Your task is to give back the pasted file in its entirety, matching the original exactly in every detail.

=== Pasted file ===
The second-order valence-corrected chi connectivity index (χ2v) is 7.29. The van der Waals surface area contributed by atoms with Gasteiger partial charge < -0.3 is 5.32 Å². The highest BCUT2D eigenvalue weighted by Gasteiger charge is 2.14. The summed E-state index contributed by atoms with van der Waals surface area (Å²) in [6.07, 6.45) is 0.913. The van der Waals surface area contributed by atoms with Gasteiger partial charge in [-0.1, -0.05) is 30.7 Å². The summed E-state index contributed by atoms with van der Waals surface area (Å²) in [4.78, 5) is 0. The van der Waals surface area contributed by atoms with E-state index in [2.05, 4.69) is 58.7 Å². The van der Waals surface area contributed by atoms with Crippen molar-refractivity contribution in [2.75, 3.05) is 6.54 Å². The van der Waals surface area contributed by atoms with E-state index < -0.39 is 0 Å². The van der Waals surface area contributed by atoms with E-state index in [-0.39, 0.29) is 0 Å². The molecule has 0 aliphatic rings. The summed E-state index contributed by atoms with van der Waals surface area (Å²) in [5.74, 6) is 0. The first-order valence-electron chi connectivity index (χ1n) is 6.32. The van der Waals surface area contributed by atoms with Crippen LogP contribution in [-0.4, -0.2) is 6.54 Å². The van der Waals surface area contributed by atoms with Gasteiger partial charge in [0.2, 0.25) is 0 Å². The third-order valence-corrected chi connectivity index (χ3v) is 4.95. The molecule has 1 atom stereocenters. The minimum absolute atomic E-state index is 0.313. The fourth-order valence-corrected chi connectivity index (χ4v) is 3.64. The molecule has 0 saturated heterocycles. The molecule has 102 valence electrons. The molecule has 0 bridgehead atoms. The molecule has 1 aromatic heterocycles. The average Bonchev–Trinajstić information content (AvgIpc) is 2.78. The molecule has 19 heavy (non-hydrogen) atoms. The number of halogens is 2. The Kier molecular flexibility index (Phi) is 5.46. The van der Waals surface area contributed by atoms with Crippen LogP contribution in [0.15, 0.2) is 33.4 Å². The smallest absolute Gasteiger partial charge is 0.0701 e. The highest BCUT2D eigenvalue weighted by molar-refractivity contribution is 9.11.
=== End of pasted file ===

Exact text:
The second-order valence-corrected chi connectivity index (χ2v) is 7.29. The van der Waals surface area contributed by atoms with Gasteiger partial charge < -0.3 is 5.32 Å². The highest BCUT2D eigenvalue weighted by Gasteiger charge is 2.14. The summed E-state index contributed by atoms with van der Waals surface area (Å²) in [6.07, 6.45) is 0.913. The van der Waals surface area contributed by atoms with Gasteiger partial charge in [-0.1, -0.05) is 30.7 Å². The summed E-state index contributed by atoms with van der Waals surface area (Å²) in [4.78, 5) is 0. The van der Waals surface area contributed by atoms with E-state index in [2.05, 4.69) is 58.7 Å². The van der Waals surface area contributed by atoms with Crippen molar-refractivity contribution in [2.75, 3.05) is 6.54 Å². The van der Waals surface area contributed by atoms with E-state index < -0.39 is 0 Å². The van der Waals surface area contributed by atoms with E-state index in [-0.39, 0.29) is 0 Å². The molecule has 0 aliphatic rings. The summed E-state index contributed by atoms with van der Waals surface area (Å²) in [5.74, 6) is 0. The first-order valence-electron chi connectivity index (χ1n) is 6.32. The van der Waals surface area contributed by atoms with Crippen LogP contribution in [-0.4, -0.2) is 6.54 Å². The van der Waals surface area contributed by atoms with Gasteiger partial charge in [0.2, 0.25) is 0 Å². The third-order valence-corrected chi connectivity index (χ3v) is 4.95. The molecule has 1 atom stereocenters. The minimum absolute atomic E-state index is 0.313. The fourth-order valence-corrected chi connectivity index (χ4v) is 3.64. The molecule has 0 saturated heterocycles. The molecule has 102 valence electrons. The molecule has 0 bridgehead atoms. The molecule has 1 aromatic heterocycles. The average Bonchev–Trinajstić information content (AvgIpc) is 2.78. The molecule has 19 heavy (non-hydrogen) atoms. The number of halogens is 2. The Kier molecular flexibility index (Phi) is 5.46. The van der Waals surface area contributed by atoms with Crippen LogP contribution in [0.15, 0.2) is 33.4 Å². The smallest absolute Gasteiger partial charge is 0.0701 e. The highest BCUT2D eigenvalue weighted by molar-refractivity contribution is 9.11.